Lemma 19.2

Let $$\{\bu_k\}$$ be a sequence of $$K$$ vectors (where $$\bu_k \in \RR^M$$) whose $$\ell_2$$ norms do not exceed one. Independently choose $$\bz \in \RR^M$$ to be a random vector with i.i.d. entries $$z_i$$ that take a value $$\pm \frac{1}{\sqrt{M}}$$ with equal probability. Then

$\PP\left(\max_{k} | \langle \bz, \bu_k\rangle | \leq \epsilon \right) \geq 1 - 2 K \exp \left( - \epsilon^2 \frac{M}{2} \right).$

Proof. Let us call $$\gamma = \max_{k} | \langle \bz, \bu_k\rangle |$$.

1. We note that if for any $$\bu_k$$, $$\| \bu_k \|_2 <1$$ and we increase the length of $$\bu_k$$ by scaling it, then $$\gamma$$ will not decrease and hence $$\PP(\gamma \leq \epsilon)$$ will not increase.

2. Thus if we prove the bound for vectors $$\bu_k$$ with $$\| \bu_k\|_2 = 1 \Forall 1 \leq k \leq K$$, it will be applicable for all $$\bu_k$$ whose $$\ell_2$$ norms do not exceed one.

3. Hence we will assume that $$\| \bu_k \|_2 = 1$$.

4. From Lemma 19.1 we have

$\PP \left ( | \langle z, u_k \rangle | > \epsilon \right ) \leq 2 \exp \left (- \epsilon^2 \frac{M}{2} \right ).$
5. Now the event

$\left \{ \max_{k} | \langle z, u_k\rangle | > \epsilon \right \} = \bigcup_{ k= 1}^K \{| \langle z, u_k\rangle | > \epsilon\}$

i.e. if any of the inner products (absolute value) is greater than $$\epsilon$$ then the maximum is greater.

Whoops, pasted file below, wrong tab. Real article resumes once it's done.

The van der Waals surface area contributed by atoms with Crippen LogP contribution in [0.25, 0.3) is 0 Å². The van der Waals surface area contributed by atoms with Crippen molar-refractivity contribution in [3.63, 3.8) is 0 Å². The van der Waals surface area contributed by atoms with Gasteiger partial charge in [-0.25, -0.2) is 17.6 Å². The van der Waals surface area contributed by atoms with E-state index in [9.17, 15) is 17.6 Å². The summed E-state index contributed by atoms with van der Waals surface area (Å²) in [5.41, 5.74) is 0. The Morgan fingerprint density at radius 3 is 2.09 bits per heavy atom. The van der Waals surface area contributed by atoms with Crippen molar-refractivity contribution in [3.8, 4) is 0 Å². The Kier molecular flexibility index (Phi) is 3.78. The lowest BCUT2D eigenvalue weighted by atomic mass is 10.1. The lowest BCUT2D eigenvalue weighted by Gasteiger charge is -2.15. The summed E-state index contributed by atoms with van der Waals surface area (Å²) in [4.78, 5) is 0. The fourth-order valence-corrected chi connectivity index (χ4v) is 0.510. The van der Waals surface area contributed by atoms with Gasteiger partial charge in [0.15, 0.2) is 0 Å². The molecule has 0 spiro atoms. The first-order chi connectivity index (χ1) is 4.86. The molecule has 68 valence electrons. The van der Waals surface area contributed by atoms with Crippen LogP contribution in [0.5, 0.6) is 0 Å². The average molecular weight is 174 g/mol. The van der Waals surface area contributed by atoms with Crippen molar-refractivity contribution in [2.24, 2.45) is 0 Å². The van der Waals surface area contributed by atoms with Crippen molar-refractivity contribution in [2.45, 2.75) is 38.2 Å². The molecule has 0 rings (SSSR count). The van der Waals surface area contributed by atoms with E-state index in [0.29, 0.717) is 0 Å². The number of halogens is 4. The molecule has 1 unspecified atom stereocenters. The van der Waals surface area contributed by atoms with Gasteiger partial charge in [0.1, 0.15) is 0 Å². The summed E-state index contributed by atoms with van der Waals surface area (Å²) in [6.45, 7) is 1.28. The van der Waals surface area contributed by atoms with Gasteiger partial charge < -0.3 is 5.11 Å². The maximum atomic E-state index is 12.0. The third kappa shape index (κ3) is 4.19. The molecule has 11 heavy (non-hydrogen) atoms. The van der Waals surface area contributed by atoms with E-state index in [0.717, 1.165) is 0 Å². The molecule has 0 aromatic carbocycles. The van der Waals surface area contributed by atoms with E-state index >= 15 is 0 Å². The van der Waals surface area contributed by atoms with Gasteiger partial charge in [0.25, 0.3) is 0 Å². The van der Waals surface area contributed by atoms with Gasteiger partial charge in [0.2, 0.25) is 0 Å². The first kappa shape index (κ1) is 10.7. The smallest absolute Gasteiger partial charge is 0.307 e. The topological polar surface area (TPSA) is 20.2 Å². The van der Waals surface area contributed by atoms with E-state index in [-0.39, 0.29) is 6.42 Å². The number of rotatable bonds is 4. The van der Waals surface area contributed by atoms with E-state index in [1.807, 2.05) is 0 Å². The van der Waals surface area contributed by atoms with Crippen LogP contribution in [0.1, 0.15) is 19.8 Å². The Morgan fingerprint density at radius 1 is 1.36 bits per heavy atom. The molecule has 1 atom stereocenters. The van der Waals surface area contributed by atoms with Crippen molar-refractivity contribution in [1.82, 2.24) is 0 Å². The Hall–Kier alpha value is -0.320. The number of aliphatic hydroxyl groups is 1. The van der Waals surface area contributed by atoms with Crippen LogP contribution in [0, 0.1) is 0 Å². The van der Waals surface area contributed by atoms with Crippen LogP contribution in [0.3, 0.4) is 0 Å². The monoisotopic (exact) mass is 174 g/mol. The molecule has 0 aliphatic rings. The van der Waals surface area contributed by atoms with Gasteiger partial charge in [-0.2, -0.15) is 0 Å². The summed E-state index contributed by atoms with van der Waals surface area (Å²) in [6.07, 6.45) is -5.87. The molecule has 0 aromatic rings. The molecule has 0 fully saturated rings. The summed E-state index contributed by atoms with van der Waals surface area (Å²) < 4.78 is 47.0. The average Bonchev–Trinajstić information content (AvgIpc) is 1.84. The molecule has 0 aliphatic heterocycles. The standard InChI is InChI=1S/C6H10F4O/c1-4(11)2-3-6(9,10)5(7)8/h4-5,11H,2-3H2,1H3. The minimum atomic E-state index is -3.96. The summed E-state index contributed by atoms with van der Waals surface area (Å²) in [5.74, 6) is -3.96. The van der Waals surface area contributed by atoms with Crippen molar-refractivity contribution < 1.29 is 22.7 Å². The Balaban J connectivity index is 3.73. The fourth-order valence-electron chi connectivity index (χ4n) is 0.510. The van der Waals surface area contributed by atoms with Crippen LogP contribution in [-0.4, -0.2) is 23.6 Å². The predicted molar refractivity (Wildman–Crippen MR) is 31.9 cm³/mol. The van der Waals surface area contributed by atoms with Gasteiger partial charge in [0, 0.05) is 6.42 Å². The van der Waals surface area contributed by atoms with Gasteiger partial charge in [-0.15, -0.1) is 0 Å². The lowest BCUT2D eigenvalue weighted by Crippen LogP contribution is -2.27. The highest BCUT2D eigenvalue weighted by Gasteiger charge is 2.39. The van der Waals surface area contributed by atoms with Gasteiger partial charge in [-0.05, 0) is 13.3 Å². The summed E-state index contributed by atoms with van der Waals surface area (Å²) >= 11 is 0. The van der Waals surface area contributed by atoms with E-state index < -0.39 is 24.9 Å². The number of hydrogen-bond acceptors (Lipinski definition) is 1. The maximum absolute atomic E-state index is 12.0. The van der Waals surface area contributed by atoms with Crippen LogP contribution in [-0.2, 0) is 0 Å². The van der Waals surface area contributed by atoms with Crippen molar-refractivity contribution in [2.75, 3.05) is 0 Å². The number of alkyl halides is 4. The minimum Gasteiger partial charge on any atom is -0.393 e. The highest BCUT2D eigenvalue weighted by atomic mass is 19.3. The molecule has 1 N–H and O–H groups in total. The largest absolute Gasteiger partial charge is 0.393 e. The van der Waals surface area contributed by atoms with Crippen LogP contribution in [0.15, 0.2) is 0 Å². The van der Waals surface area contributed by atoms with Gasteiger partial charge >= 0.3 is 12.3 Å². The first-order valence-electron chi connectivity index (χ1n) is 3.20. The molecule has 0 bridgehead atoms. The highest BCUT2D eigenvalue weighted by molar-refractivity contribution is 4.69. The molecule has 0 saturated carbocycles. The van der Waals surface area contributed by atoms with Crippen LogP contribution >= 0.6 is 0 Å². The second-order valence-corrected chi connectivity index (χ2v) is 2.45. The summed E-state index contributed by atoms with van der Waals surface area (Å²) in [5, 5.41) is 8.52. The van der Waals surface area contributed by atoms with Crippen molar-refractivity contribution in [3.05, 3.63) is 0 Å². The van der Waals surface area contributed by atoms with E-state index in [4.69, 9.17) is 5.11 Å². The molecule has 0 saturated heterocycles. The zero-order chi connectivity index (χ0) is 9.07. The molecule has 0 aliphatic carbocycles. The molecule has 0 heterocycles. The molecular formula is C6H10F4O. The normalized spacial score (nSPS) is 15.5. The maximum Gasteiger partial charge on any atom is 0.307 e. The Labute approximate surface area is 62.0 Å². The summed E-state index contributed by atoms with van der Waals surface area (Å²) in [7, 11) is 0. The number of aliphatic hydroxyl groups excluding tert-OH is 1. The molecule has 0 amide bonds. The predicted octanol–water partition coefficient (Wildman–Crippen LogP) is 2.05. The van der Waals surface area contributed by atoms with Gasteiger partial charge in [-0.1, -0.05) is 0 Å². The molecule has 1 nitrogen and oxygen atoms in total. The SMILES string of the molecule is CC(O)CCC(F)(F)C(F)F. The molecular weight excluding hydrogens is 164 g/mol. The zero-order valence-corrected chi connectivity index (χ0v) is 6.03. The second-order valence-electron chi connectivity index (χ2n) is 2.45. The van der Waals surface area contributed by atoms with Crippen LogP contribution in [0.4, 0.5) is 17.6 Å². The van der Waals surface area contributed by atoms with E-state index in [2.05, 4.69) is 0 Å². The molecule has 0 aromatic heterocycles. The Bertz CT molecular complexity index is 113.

6. We recall Boole’s inequality which states that

$\PP \left(\bigcup_{i} A_i \right) \leq \sum_{i} \PP(A_i).$
7. Thus

$\PP\left(\max_{k} | \langle \bz, \bu_k\rangle | > \epsilon \right) \leq 2 K \exp \left (- \epsilon^2 \frac{M}{2} \right ).$
8. This gives us

$\begin{split} \PP\left(\max_{k} | \langle \bz, \bu_k\rangle | \leq \epsilon \right) &= 1 - \PP\left(\max_{k} | \langle \bz, \bu_k\rangle | > \epsilon \right) \\ &\geq 1 - 2 K \exp \left(- \epsilon^2 \frac{M}{2} \right). \end{split}$

### 19.1.2.2. Coherence#

We show that coherence of Rademacher sensing matrix is fairly small with high probability (adapted from ).

Lemma 19.3

Fix $$\delta \in (0,1)$$. For an $$M \times N$$ Rademacher sensing matrix $$\Phi$$ as defined in Definition 19.1, the coherence statistic

$\mu \leq \sqrt{ \frac{4}{M} \ln \left( \frac{N}{\delta}\right)}$

with probability exceeding $$1 - \delta$$.

Proof. We recall the definition of coherence as

$\mu = \underset{j \neq k}{\max} | \langle \phi_j, \phi_k \rangle | = \underset{j < k}{\max} | \langle \phi_j, \phi_k \rangle |.$